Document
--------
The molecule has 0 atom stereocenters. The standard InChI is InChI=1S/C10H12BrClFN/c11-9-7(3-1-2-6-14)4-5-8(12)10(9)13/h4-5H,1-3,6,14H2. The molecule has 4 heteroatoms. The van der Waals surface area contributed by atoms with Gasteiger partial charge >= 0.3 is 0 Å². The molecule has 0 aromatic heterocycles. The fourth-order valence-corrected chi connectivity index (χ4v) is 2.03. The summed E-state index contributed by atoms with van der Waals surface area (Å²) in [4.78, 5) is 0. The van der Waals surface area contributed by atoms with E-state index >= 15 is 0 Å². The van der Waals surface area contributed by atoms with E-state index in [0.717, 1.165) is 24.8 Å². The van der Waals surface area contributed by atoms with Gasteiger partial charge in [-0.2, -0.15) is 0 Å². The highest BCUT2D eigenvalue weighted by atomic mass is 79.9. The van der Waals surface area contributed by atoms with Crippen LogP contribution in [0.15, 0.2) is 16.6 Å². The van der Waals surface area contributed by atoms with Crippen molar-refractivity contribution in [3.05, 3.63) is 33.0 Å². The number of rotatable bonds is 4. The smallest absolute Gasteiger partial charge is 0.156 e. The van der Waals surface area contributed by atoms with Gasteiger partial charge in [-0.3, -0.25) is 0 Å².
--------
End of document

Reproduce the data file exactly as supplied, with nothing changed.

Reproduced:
The molecule has 0 atom stereocenters. The standard InChI is InChI=1S/C10H12BrClFN/c11-9-7(3-1-2-6-14)4-5-8(12)10(9)13/h4-5H,1-3,6,14H2. The molecule has 4 heteroatoms. The van der Waals surface area contributed by atoms with Gasteiger partial charge >= 0.3 is 0 Å². The molecule has 0 aromatic heterocycles. The fourth-order valence-corrected chi connectivity index (χ4v) is 2.03. The summed E-state index contributed by atoms with van der Waals surface area (Å²) in [4.78, 5) is 0. The van der Waals surface area contributed by atoms with E-state index >= 15 is 0 Å². The van der Waals surface area contributed by atoms with E-state index in [0.717, 1.165) is 24.8 Å². The van der Waals surface area contributed by atoms with Gasteiger partial charge in [-0.2, -0.15) is 0 Å². The highest BCUT2D eigenvalue weighted by atomic mass is 79.9. The van der Waals surface area contributed by atoms with Crippen LogP contribution in [0.15, 0.2) is 16.6 Å². The van der Waals surface area contributed by atoms with Crippen molar-refractivity contribution in [3.05, 3.63) is 33.0 Å². The number of rotatable bonds is 4. The smallest absolute Gasteiger partial charge is 0.156 e. The van der Waals surface area contributed by atoms with Gasteiger partial charge in [-0.3, -0.25) is 0 Å².